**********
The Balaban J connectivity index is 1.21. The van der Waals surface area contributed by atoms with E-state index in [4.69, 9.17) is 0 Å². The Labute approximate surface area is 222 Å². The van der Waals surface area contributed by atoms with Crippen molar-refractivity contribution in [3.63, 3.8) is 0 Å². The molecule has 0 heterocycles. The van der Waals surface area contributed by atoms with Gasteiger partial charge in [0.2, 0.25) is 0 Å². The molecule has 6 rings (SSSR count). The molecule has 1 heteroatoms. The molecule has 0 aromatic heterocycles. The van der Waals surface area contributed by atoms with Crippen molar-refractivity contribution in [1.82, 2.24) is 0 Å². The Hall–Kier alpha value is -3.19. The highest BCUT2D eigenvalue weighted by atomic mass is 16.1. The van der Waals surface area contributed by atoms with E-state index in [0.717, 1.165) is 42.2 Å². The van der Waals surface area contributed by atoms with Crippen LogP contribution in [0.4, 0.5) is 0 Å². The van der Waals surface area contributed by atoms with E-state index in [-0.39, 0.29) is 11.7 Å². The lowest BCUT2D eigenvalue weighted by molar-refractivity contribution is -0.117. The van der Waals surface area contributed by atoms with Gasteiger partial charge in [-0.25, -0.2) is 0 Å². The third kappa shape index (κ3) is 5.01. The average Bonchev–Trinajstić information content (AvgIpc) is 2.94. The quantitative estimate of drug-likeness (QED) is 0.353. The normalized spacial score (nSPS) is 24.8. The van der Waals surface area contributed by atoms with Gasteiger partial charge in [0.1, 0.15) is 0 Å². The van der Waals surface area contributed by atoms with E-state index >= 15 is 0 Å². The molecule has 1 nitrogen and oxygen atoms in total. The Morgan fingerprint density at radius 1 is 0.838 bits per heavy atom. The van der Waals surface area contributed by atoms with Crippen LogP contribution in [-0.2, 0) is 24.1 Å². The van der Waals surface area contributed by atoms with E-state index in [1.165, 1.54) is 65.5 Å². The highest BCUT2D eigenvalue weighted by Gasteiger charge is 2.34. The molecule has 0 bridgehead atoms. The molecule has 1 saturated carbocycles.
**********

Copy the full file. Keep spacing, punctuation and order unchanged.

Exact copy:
The Balaban J connectivity index is 1.21. The van der Waals surface area contributed by atoms with E-state index in [4.69, 9.17) is 0 Å². The Labute approximate surface area is 222 Å². The van der Waals surface area contributed by atoms with Crippen molar-refractivity contribution in [3.63, 3.8) is 0 Å². The molecule has 0 heterocycles. The van der Waals surface area contributed by atoms with Gasteiger partial charge in [0.2, 0.25) is 0 Å². The molecule has 6 rings (SSSR count). The molecule has 1 heteroatoms. The molecule has 0 aromatic heterocycles. The van der Waals surface area contributed by atoms with Crippen molar-refractivity contribution in [1.82, 2.24) is 0 Å². The Hall–Kier alpha value is -3.19. The highest BCUT2D eigenvalue weighted by atomic mass is 16.1. The van der Waals surface area contributed by atoms with E-state index in [0.717, 1.165) is 42.2 Å². The van der Waals surface area contributed by atoms with Crippen LogP contribution in [0.4, 0.5) is 0 Å². The van der Waals surface area contributed by atoms with E-state index in [-0.39, 0.29) is 11.7 Å². The lowest BCUT2D eigenvalue weighted by molar-refractivity contribution is -0.117. The van der Waals surface area contributed by atoms with Gasteiger partial charge in [-0.25, -0.2) is 0 Å². The third kappa shape index (κ3) is 5.01. The average Bonchev–Trinajstić information content (AvgIpc) is 2.94. The quantitative estimate of drug-likeness (QED) is 0.353. The normalized spacial score (nSPS) is 24.8. The van der Waals surface area contributed by atoms with Gasteiger partial charge in [0.1, 0.15) is 0 Å². The van der Waals surface area contributed by atoms with E-state index >= 15 is 0 Å². The molecule has 1 nitrogen and oxygen atoms in total. The Morgan fingerprint density at radius 1 is 0.838 bits per heavy atom. The van der Waals surface area contributed by atoms with Crippen LogP contribution in [-0.2, 0) is 24.1 Å². The van der Waals surface area contributed by atoms with E-state index in [1.165, 1.54) is 65.5 Å². The highest BCUT2D eigenvalue weighted by Gasteiger charge is 2.34. The molecule has 0 bridgehead atoms. The molecule has 1 saturated carbocycles.